Thesis

The anxiolytic effects of observing aerobic exercise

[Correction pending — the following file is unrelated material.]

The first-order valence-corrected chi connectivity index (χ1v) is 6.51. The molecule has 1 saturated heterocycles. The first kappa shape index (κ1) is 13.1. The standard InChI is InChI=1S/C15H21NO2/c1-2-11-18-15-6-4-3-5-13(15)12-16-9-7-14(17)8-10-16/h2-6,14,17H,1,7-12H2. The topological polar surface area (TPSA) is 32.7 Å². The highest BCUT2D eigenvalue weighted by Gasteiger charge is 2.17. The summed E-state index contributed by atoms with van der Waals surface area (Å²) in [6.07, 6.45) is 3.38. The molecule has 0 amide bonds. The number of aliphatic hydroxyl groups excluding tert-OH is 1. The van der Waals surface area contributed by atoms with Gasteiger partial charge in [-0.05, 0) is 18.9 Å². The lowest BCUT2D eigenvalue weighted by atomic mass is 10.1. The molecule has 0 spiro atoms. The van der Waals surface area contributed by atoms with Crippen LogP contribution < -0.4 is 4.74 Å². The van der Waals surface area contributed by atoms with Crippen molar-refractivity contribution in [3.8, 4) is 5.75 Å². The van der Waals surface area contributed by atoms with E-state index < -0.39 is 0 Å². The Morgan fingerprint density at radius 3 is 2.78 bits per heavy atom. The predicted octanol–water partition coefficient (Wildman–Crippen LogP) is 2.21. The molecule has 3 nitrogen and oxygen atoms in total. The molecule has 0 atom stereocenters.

A 2 (video condition) x 2 (imagination condition) between-subjects study was conducted to examine if observing others engage in an aerobic exercise, while imagining participating in the exercise, has anxiolytic properties. The video condition variable consisted of two levels: an exercise video and a non-exercise video. The imagination condition variable also consisted of two levels: imagination and no imagination. Participants’ experience with exercise and participants’ attitude towards exercise were also examined. I hypothesized that the group who watched the exercise video would score higher in mood and lower in stress than the non-exercise video group. The data did not support this hypothesis. There were no significant differences in mood and stress levels between the two groups. I also predicted a positive correlation between attitude towards exercise and mood, and a negative correlation between attitude towards exercise and stress after watching the exercise video. These hypotheses were partially supported. There was a significant positive correlation between attitude towards exercise and mood, and no significant correlation between attitude towards exercise and stress after watching the exercise video. Additionally, it was hypothesized that there would be a positive correlation between regular exercise and mood, and a negative correlation between regular exercise and stress after watching the exercise video. These hypotheses were also partially supported. Results showed a significant positive correlation between days spent exercising per week and mood. There was also a significant positive correlation between minutes spent x exercising per day and stress levels. Lastly, I hypothesized that the group who imagined themselves exercising while watching the exercise video would score higher in mood and lower in stress compared to all other groups. This hypothesis was not supported. There was no significant interaction between the video condition and the imagination condition. Implications, limitations, and suggestions for future research are discussed.

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